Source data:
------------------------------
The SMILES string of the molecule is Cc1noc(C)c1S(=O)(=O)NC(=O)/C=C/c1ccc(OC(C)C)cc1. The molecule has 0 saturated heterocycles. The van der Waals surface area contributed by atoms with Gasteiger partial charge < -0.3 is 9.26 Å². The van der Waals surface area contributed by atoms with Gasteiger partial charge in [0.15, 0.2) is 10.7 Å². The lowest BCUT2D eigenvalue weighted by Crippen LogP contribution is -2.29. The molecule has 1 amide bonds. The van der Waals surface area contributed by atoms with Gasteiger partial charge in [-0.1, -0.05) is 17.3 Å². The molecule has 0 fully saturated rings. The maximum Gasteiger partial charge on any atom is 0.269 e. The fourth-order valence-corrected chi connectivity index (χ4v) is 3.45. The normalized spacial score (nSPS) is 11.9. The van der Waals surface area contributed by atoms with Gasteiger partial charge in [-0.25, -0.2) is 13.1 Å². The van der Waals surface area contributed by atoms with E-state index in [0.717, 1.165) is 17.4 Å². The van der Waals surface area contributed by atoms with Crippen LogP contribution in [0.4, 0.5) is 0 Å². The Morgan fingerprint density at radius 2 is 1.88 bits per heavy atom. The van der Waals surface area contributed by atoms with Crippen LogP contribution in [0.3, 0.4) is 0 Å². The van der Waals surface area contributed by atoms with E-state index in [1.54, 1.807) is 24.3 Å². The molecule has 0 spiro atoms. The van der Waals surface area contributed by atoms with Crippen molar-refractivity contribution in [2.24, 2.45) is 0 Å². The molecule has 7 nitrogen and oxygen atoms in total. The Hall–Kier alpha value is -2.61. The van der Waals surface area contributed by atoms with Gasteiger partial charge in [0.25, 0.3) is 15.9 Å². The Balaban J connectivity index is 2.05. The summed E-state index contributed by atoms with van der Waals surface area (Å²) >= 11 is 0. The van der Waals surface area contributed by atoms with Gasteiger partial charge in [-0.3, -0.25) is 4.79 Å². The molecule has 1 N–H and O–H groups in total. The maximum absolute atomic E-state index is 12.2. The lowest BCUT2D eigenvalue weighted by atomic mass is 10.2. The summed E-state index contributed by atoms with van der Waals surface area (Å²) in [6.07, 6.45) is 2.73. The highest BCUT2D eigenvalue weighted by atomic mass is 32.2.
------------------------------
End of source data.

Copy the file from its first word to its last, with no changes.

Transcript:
The SMILES string of the molecule is Cc1noc(C)c1S(=O)(=O)NC(=O)/C=C/c1ccc(OC(C)C)cc1. The molecule has 0 saturated heterocycles. The van der Waals surface area contributed by atoms with Gasteiger partial charge < -0.3 is 9.26 Å². The van der Waals surface area contributed by atoms with Gasteiger partial charge in [0.15, 0.2) is 10.7 Å². The lowest BCUT2D eigenvalue weighted by Crippen LogP contribution is -2.29. The molecule has 1 amide bonds. The van der Waals surface area contributed by atoms with Gasteiger partial charge in [-0.1, -0.05) is 17.3 Å². The molecule has 0 fully saturated rings. The maximum Gasteiger partial charge on any atom is 0.269 e. The fourth-order valence-corrected chi connectivity index (χ4v) is 3.45. The normalized spacial score (nSPS) is 11.9. The van der Waals surface area contributed by atoms with Gasteiger partial charge in [-0.25, -0.2) is 13.1 Å². The van der Waals surface area contributed by atoms with E-state index in [0.717, 1.165) is 17.4 Å². The van der Waals surface area contributed by atoms with Crippen LogP contribution in [0.4, 0.5) is 0 Å². The Morgan fingerprint density at radius 2 is 1.88 bits per heavy atom. The van der Waals surface area contributed by atoms with Crippen LogP contribution in [0.3, 0.4) is 0 Å². The van der Waals surface area contributed by atoms with E-state index in [1.54, 1.807) is 24.3 Å². The molecule has 0 spiro atoms. The van der Waals surface area contributed by atoms with Crippen molar-refractivity contribution in [2.24, 2.45) is 0 Å². The molecule has 7 nitrogen and oxygen atoms in total. The Hall–Kier alpha value is -2.61. The van der Waals surface area contributed by atoms with Gasteiger partial charge in [0.25, 0.3) is 15.9 Å². The Balaban J connectivity index is 2.05. The summed E-state index contributed by atoms with van der Waals surface area (Å²) >= 11 is 0. The van der Waals surface area contributed by atoms with Gasteiger partial charge in [-0.3, -0.25) is 4.79 Å². The molecule has 1 N–H and O–H groups in total. The maximum absolute atomic E-state index is 12.2. The lowest BCUT2D eigenvalue weighted by atomic mass is 10.2. The summed E-state index contributed by atoms with van der Waals surface area (Å²) in [6.07, 6.45) is 2.73. The highest BCUT2D eigenvalue weighted by atomic mass is 32.2.